Thermodynamic Cycles for Low- and High-Temperature Waste Heat Recovery from Heavy-Duty Engines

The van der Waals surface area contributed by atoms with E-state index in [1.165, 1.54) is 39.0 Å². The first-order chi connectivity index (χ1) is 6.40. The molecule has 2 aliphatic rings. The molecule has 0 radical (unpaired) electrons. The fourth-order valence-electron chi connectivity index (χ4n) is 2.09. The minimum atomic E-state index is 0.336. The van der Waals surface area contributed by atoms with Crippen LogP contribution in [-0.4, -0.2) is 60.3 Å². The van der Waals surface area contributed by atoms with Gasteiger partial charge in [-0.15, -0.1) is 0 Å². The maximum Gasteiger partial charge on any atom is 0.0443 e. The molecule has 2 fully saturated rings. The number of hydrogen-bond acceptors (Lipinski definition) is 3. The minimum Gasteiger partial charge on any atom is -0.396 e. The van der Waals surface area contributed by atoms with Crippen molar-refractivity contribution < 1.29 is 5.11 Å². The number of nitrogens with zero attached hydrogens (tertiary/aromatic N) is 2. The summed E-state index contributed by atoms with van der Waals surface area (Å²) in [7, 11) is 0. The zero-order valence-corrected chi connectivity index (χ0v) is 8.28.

Abstract: To reduce the environmental impact of heavy-duty vehicles, it is critical to reduce their CO2 emissions by improving the engine efficiency. A promising way to do this is by extracting waste heat from the engine during operation and converting it into useful work. This thesis presents a comprehensive evaluation of the performance of thermodynamic cycles for waste heat recovery from heavy-duty engines. First, by identifying the combination(s) of heat source, working fluid, and thermodynamic cycle that maximizes the performance. Then, by evaluating the performance of the most promising solutions using experimental investigations and detailed simulations. The potential for waste heat recovery was investigated with steady-state simulations considering two low-temperature and two high-temperature heat sources, a wide variety of working fluids, and four thermodynamic cycles: the organic Rankine cycle (ORC), the transcritical Rankine cycle, the trilateral flash cycle, and the organic flash cycle. The best overall performance was obtained with the ORC using acetone, benzene, cyclopentane, ethanol, or methanol as the working fluid, or with R1233zd(E), MM, or Novec649 if a non-flammable and non-toxic fluid was preferred. The engine coolant was the best performing low-temperature heat source, recovering 1.5 % of the engine power, and the exhaust gas was the best performing high-temperature heat source, recovering up to 5 %. By combining multiple heat sources in series, almost 8 % was recovered. Using a dual-loop system with the engine coolant and exhaust gas as the heat source, fuel consumption was reduced by over 5 %, rising to 9 % if the engine coolant temperature was increased to 140 C. Two test setups were constructed to experimentally investigate the performance of the simulated systems. The high-temperature setup consisted of a Rankine cycle with water using the exhaust gases as the heat source while the low-temperature setup recovered heat from the engine coolant using an ORC with R1233zd(E) as the working fluid. Based on the experimental findings, models of both setups were developed to predict their performance over a driving cycle. The low-temperature system was able to recover 0.73 % of the total energy required by the engine, while the high-temperature system could recover 3.37 %.
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